A new Paul Thomas Anderson film is an event, and his latest, The Master, is already the subject of intense scrutiny even before the film opens. That opening date is September 14 in some cities, September 21 in others, but screenings have taken place in Santa Monica, Chicago, and New York. The film will also play festivals in Venice and Toronto before opening for regular engagements.
The lore of the film is already thick, thanks in part to the early reports that the movie deals with Scientology, as Philip Seymour Hoffman‘s title character is a man who creates a sort of cult following based on the strength of his own philosophy. But the movie has a lot more to it than that, or so early screening reactions lead us to understand, and Anderson seems uncomfortable with calling it a film about Scientology.
Anderson has offered few public comments about the film so far, but Newsweek’s David Ansen talked to the director, and learned quite a few interesting things, such as that scenes originally written for There Will Be Blood ended up in the script for The Master. [Update: A new clip from the film has arrived, and that is embedded below, along with info for a San Francisco screening tomorrow night.]
So where did The Master come from? Anderson tells Ansen,
I was first writing scenes that didn’t have a home. I do that a lot, and then finally they come together. I like to write every day and keep working and not wait around for something to happen. Richard LaGravenese [the screenwriter] once said that writing should be like ironing a shirt: you keep going over the same spot, and you go a little deeper and a little deeper.
And scenes come from everywhere. Ansen says there are scenes Anderson wrote early in the process for There Will Be Blood that he’d never used, and which ended up in some form in The Master. (We don’t yet have specifics, but since most of us haven’t seen the film, that can wait.) Stories told by Jason Robards while making Magnolia, of drinking during World War II, and bits of John Steinbeck’s life story ended up in the movie somewhere, too.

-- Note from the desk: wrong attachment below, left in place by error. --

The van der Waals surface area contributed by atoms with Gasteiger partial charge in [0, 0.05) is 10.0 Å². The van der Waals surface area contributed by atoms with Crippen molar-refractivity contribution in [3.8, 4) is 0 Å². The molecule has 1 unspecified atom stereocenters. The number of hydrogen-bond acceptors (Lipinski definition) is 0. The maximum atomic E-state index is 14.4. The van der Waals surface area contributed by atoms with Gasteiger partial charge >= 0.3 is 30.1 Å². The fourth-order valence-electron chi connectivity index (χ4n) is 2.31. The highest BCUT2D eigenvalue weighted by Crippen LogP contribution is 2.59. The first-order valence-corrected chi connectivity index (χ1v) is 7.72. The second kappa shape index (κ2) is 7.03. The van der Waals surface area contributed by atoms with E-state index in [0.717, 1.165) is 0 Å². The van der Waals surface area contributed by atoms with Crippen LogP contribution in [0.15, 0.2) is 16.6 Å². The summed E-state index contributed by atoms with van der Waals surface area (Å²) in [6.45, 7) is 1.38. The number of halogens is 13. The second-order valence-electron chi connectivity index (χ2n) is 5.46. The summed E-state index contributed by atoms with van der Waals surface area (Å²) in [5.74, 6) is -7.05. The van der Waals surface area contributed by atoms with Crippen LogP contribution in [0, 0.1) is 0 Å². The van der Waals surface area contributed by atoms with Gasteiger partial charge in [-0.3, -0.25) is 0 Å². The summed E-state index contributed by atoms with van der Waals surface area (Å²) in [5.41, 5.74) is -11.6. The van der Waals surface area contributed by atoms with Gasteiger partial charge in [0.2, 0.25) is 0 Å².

And there is the influence of Scientology founder L. Ron Hubbard, acknowledged as a part of the film, but not the core: “I didn’t want it to be a biography. It’s not the L. Ron Hubbard story.”
In fact, the early label for The Master — that it would be a Scientology story — seems to get under Anderson’s skin. “I was naive,” he says. “I should have known that’s what people would latch onto.” And this isn’t an excoriation of Scientology; Anderson says he is “much more defensive and protective of [Scientology] than I would have thought.” That might help explain the reported screening of the film for prominent industry Scientologists.
(There’s a key to this, too, in Ansen’s appreciation of Hoffman’s performance as Lancaster Dodd: “The Master may be a fraud and a fabricator, but he’s no villain. He genuinely wants to heal his flock, and his belief in his own benevolence gives him power.”)
While some early talk can deflate interest in a film, knowing more little details about The Master only makes it sound more interesting.
Update: here’s a new clip from the film to promote the fact that The Master screens tomorrow night at 8pm at the Castro Theater in San Francisco. Tickets are $10 and are available here.